Key Responsibilities of an Inventory Manager

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Efficient inventory management is crucial to the success of a business, and as such it’s incredibly important to hire a cap

able inventory manager. Salary.com lists the median expected salary for an inventory manager in the United States at $78,760; this isn’t surprising considering these individuals are responsible for guaranteeing your organization stays in control of its inventory needs.

  • Inventory Manager Job Details

Inventory managers have a number of responsibilities – many of which require daily monitoring and evaluation. As detailed in the following job description, the obligations of an inventory manager range from specific inventory duties to more managerial tasks.

An inventory manager is in charge of inventory in a warehouse or similar facility.  Inventory managers lead a team of inventory or warehouse workers to receive and record new stock as it comes in and move stock onto trucks or shelves as needed. In addition, inventory managers are responsible for interviewing and hiring employees, creating schedules, monitoring stock levels at the warehouse and knowing when to replenish stock. Inventory managers are focused on time, making sure every item of  stock gets to its destination on time and that there are no shortages on shelves.

  • 4 Key Responsibilities of Inventory Managers

Below, we describe four primary responsibilities of inventory managers and explain what each requires.

1. Evaluate Suppliers
Inventory managers have the important responsibility of finding a supplier who will provide your company with the goods needed to operate and be profitable. Part of that role means maintaining a good working relationship with suppliers by communicating and dealing with concerns or problems, such as a delay in an order being processed. In addition, an inventory manager needs to be aware of other available suppliers in the area who may be willing to provide your business with materials at a better cost.

2. Prepare Documentation
Inventory managers are responsible for managing inventory documentation. They must accurately record the quality, quantity, type, style, and any other characteristics of the inventory so your company has a clear understanding of what is and isn’t available. These documents also help your company avoid shrinkage due to loss or theft because the inventory manager always has a running tally. The documentation prepared by the inventory manager can also be valuable information for marketing purposes and when determining strategies to effectively move inventory.

3. Purchase New Inventory
Some organizations may have a separate purchasing department that negotiates and signs contracts with suppliers. However, in smaller companies, that responsibility may fall to the inventory manager in addition to his or her role in managing the ongoing relationship with suppliers. The inventory manager must have a constant knowledge of what inventory is left and what is running low. In the event inventory is low, he or she must mange ordering more from the appropriate supplier and negotiate pricing and a timeline for delivery.  Additionally, a good inventory manager will know when he or she has too much inventory and will know the correct steps for addressing that particular issue.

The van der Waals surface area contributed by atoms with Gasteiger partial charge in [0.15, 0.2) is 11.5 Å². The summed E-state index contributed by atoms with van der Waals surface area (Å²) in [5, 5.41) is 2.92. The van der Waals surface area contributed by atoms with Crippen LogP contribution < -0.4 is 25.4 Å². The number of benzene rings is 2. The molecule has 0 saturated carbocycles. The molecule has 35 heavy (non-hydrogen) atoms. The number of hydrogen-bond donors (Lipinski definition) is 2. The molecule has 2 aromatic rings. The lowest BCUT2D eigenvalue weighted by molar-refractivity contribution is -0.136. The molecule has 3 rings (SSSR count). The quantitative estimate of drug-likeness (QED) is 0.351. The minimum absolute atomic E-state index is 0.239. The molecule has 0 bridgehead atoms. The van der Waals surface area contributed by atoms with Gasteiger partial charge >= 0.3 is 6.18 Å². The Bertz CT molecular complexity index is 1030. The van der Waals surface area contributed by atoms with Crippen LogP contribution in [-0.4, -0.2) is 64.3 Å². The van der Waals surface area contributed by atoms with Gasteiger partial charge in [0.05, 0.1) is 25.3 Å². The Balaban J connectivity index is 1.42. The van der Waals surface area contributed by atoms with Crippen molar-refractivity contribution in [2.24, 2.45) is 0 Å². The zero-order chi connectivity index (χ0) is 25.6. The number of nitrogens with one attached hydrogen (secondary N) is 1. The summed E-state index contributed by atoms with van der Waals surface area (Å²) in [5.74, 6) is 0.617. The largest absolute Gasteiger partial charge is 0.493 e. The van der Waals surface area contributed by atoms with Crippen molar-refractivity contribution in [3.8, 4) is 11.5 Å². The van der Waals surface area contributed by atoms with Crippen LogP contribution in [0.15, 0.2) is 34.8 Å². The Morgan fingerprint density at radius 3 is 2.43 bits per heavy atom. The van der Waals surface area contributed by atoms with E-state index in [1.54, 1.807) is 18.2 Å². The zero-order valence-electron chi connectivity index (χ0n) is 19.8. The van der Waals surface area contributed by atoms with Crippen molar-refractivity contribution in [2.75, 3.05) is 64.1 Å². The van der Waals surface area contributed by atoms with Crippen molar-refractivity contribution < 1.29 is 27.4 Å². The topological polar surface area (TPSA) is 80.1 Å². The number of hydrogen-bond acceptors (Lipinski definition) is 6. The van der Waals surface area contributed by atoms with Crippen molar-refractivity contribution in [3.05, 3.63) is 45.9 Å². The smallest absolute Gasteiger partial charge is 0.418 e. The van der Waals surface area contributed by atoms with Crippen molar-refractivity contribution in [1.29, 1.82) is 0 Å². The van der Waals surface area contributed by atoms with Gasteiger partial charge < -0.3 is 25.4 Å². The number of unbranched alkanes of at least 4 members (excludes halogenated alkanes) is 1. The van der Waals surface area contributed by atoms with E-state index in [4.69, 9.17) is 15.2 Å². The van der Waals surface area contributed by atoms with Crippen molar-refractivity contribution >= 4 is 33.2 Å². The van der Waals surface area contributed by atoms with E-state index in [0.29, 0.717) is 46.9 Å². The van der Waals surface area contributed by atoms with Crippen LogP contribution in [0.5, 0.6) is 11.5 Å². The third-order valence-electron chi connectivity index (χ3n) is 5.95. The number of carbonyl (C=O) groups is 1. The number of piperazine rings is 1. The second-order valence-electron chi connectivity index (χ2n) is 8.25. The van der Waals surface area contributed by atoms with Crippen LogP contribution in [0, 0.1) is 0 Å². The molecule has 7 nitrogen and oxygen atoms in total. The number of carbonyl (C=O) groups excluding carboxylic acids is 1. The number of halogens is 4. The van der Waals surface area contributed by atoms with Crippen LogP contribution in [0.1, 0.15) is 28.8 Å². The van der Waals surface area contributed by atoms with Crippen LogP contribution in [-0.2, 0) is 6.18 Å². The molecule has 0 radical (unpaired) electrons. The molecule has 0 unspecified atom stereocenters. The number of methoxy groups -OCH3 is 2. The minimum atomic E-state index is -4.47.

Related Article: 5 Lean Inventory Principles: Ending Inventory Waste

4. Track Inventory
This is an obvious responsibility, but it’s an important one to acknowledge considering how integral knowledge of your inventory flow impacts all three of the duties mentioned above. Overall, the inventory manager is responsible for ensuring your organization has the right amount of stock to meet customer needs and also to avoid overstocking items; which ties up cash and creates storage issues. An inventory management solution will make an inventory manager’s life much easier. Inventory management software is an automated approach that provides the ability to accurately and quickly track inventory.

  • Already an Inventory Manager?

Perhaps you are an inventory manager and actively performing the responsibilities mentioned above. Within any profession, there is always room for continued education to improve your skill set and increase your knowledgebase. Here are a few available resources to help you become a better inventory manager.

As you’ve likely surmised, an effective inventory manager is essential in making your business a success. Luckily, an inventory management solution from Wasp Barcode can alleviate many of the stresses associated with this position by making inventory easy to manage, track, and report. Interested in learning more about how an inventory management system could help your business? View inventory software and systems by Wasp Barcode.

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Paul Trujillo

Paul Trujillo

Paul Trujillo is a Product Marketing Manager at Informatics specializing in Inventory Warehouse Management and Supply Chain product lines. His nearly 15 years of experience has put him at the forefront of industry technology and developing trends.